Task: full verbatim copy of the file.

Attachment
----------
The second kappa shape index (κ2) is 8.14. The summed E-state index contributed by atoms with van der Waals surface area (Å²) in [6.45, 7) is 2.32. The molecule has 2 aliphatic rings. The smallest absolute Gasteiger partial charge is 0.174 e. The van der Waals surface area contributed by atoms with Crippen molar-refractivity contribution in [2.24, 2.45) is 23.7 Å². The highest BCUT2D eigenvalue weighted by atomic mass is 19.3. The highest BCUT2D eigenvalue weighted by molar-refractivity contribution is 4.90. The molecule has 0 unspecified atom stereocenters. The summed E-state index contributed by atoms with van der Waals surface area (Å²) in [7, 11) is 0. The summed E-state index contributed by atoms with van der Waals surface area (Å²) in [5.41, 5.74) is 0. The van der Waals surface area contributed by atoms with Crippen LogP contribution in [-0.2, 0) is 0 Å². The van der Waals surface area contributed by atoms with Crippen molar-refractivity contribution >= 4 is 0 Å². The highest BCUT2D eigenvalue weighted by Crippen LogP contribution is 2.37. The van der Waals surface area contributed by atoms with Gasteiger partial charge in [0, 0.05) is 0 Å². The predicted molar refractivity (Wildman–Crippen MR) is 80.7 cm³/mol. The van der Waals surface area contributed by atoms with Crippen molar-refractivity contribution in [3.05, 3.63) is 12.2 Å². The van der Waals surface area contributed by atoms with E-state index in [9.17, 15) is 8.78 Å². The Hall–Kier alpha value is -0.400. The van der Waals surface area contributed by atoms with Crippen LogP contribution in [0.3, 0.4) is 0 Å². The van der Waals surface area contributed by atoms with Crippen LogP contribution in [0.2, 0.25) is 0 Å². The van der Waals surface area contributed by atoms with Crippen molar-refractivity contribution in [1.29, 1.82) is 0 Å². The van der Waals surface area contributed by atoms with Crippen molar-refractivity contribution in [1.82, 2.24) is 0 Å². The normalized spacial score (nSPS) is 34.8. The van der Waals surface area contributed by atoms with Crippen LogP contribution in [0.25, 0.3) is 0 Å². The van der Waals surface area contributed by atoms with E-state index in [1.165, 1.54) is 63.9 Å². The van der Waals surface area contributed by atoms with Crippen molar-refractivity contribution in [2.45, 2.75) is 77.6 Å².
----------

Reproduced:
The second kappa shape index (κ2) is 8.14. The summed E-state index contributed by atoms with van der Waals surface area (Å²) in [6.45, 7) is 2.32. The molecule has 2 aliphatic rings. The smallest absolute Gasteiger partial charge is 0.174 e. The van der Waals surface area contributed by atoms with Crippen molar-refractivity contribution in [2.24, 2.45) is 23.7 Å². The highest BCUT2D eigenvalue weighted by atomic mass is 19.3. The highest BCUT2D eigenvalue weighted by molar-refractivity contribution is 4.90. The molecule has 0 unspecified atom stereocenters. The summed E-state index contributed by atoms with van der Waals surface area (Å²) in [7, 11) is 0. The summed E-state index contributed by atoms with van der Waals surface area (Å²) in [5.41, 5.74) is 0. The van der Waals surface area contributed by atoms with Crippen LogP contribution in [-0.2, 0) is 0 Å². The van der Waals surface area contributed by atoms with Crippen molar-refractivity contribution >= 4 is 0 Å². The highest BCUT2D eigenvalue weighted by Crippen LogP contribution is 2.37. The van der Waals surface area contributed by atoms with Gasteiger partial charge in [0, 0.05) is 0 Å². The predicted molar refractivity (Wildman–Crippen MR) is 80.7 cm³/mol. The van der Waals surface area contributed by atoms with Crippen molar-refractivity contribution in [3.05, 3.63) is 12.2 Å². The van der Waals surface area contributed by atoms with E-state index in [9.17, 15) is 8.78 Å². The Hall–Kier alpha value is -0.400. The van der Waals surface area contributed by atoms with Crippen LogP contribution in [0.3, 0.4) is 0 Å². The van der Waals surface area contributed by atoms with Crippen LogP contribution in [0.2, 0.25) is 0 Å². The van der Waals surface area contributed by atoms with Crippen molar-refractivity contribution in [1.29, 1.82) is 0 Å². The van der Waals surface area contributed by atoms with Crippen molar-refractivity contribution in [1.82, 2.24) is 0 Å². The normalized spacial score (nSPS) is 34.8. The van der Waals surface area contributed by atoms with Crippen LogP contribution in [0.25, 0.3) is 0 Å². The van der Waals surface area contributed by atoms with E-state index in [1.165, 1.54) is 63.9 Å². The van der Waals surface area contributed by atoms with Crippen molar-refractivity contribution in [2.45, 2.75) is 77.6 Å².